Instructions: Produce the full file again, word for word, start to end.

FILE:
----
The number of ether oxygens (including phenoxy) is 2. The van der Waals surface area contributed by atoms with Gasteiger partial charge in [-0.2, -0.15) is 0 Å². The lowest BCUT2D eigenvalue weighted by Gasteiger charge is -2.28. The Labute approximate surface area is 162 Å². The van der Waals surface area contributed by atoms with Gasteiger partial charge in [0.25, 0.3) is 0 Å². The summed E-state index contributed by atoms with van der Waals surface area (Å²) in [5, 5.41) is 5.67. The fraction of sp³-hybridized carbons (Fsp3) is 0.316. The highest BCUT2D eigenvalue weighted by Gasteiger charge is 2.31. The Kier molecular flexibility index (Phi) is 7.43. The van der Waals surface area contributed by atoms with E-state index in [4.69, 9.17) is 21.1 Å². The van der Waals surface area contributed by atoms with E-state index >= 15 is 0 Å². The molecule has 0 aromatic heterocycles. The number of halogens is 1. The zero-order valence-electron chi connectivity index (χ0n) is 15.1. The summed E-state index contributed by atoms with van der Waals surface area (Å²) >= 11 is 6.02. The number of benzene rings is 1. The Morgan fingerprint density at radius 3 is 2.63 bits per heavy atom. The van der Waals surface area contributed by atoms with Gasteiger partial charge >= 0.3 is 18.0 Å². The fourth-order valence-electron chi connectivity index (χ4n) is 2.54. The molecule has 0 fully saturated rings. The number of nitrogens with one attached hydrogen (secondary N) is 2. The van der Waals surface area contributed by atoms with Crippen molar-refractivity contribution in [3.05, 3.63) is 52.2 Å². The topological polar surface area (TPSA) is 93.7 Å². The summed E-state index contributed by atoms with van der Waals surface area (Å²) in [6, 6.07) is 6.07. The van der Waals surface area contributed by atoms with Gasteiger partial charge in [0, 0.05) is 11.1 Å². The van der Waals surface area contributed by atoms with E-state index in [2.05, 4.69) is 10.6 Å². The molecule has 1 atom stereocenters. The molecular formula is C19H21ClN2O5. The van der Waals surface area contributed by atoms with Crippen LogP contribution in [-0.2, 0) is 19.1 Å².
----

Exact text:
The number of ether oxygens (including phenoxy) is 2. The van der Waals surface area contributed by atoms with Gasteiger partial charge in [-0.2, -0.15) is 0 Å². The lowest BCUT2D eigenvalue weighted by Gasteiger charge is -2.28. The Labute approximate surface area is 162 Å². The van der Waals surface area contributed by atoms with Gasteiger partial charge in [0.25, 0.3) is 0 Å². The summed E-state index contributed by atoms with van der Waals surface area (Å²) in [5, 5.41) is 5.67. The fraction of sp³-hybridized carbons (Fsp3) is 0.316. The highest BCUT2D eigenvalue weighted by Gasteiger charge is 2.31. The Kier molecular flexibility index (Phi) is 7.43. The van der Waals surface area contributed by atoms with E-state index in [4.69, 9.17) is 21.1 Å². The van der Waals surface area contributed by atoms with E-state index >= 15 is 0 Å². The molecule has 0 aromatic heterocycles. The number of halogens is 1. The zero-order valence-electron chi connectivity index (χ0n) is 15.1. The summed E-state index contributed by atoms with van der Waals surface area (Å²) >= 11 is 6.02. The number of benzene rings is 1. The Morgan fingerprint density at radius 3 is 2.63 bits per heavy atom. The van der Waals surface area contributed by atoms with Gasteiger partial charge >= 0.3 is 18.0 Å². The fourth-order valence-electron chi connectivity index (χ4n) is 2.54. The molecule has 0 fully saturated rings. The number of nitrogens with one attached hydrogen (secondary N) is 2. The van der Waals surface area contributed by atoms with Crippen molar-refractivity contribution in [3.05, 3.63) is 52.2 Å². The topological polar surface area (TPSA) is 93.7 Å². The summed E-state index contributed by atoms with van der Waals surface area (Å²) in [6, 6.07) is 6.07. The van der Waals surface area contributed by atoms with Gasteiger partial charge in [0, 0.05) is 11.1 Å². The van der Waals surface area contributed by atoms with E-state index in [2.05, 4.69) is 10.6 Å². The molecule has 1 atom stereocenters. The molecular formula is C19H21ClN2O5. The van der Waals surface area contributed by atoms with Crippen LogP contribution in [-0.2, 0) is 19.1 Å².